A: So, my program was very specialized. I was doing Shakespeare stuff at The Globe — a lot of acting mainly was the focus. And we did some uh literature analysis, as well. But something that I wasn’t really aware of was the way that Shakespeare was intended to be performed, or at least the way they do it at The Globe. My school’s very big on Shakespeare — I’ve seen a lot of Shakespeare, done a lot of study here. Over there in The Globe, they do it a very different way. It’s in a very unique space, where you are performing to people in front of you, above you, and on the sides of you. So learning about keeping almost a 360º perspective of the audiences in your mind while you’re performing and keeping your whole body alive was something new. And the connection that every actor made with the audience member, it was so collaborative — audience member and actors with the storytelling. Seeing that live was so thrilling, because the audience was in the story almost. The actors would be talking to each other and then they’d look at the audience member and be talking to the audience member about the struggles that they’re having with the actor that’s on stage. And the monologues and soliloquies would also be [spoken as] a heart-to-heart with a friend in the audience. So that kind of connection is not something I’ve ever seen in Shakespeare before. It made it a lot more digestible, since it is a difficult language, and made a lot more sense from a modern perspective — to kind of have this fostering relationship with the each actor and their story that they’re telling.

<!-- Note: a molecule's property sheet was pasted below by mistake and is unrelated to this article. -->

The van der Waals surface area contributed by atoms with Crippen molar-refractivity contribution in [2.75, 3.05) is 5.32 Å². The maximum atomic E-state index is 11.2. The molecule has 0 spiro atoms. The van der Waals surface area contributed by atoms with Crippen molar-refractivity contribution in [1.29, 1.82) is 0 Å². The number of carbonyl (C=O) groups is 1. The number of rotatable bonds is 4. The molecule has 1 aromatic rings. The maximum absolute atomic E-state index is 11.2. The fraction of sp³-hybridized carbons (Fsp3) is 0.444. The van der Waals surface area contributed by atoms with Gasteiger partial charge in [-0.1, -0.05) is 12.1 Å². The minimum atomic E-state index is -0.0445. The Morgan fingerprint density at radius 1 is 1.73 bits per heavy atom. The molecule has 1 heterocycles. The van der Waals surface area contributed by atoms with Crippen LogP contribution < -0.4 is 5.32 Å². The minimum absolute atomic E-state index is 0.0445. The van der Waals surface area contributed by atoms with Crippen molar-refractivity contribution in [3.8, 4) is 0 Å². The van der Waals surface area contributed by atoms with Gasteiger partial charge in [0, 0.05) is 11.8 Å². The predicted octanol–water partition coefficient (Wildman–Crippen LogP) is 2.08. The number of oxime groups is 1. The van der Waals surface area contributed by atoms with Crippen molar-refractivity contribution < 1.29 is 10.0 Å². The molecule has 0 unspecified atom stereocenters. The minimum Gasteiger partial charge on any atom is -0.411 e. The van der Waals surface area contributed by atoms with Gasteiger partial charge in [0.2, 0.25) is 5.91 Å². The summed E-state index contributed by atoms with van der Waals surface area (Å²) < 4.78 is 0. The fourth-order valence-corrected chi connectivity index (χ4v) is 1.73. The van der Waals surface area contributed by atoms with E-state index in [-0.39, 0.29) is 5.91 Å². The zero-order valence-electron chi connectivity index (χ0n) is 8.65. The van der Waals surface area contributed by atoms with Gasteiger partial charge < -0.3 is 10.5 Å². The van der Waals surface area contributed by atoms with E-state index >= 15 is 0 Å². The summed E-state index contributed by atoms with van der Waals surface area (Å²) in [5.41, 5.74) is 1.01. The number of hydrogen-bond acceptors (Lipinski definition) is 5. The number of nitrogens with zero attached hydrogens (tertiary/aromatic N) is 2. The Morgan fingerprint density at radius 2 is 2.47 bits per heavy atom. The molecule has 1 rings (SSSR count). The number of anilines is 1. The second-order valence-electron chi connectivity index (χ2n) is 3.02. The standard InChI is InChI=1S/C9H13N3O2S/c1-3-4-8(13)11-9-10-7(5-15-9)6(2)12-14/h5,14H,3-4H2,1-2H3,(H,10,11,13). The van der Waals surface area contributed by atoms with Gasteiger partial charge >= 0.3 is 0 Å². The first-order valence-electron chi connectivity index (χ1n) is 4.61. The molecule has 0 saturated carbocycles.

Q: You might like some talents and strengths that become better when you’re abroad that you may not have thought would have become better than they were in the United States. Did you really witness this happening at all? If any of your talents suddenly shown while you were abroad?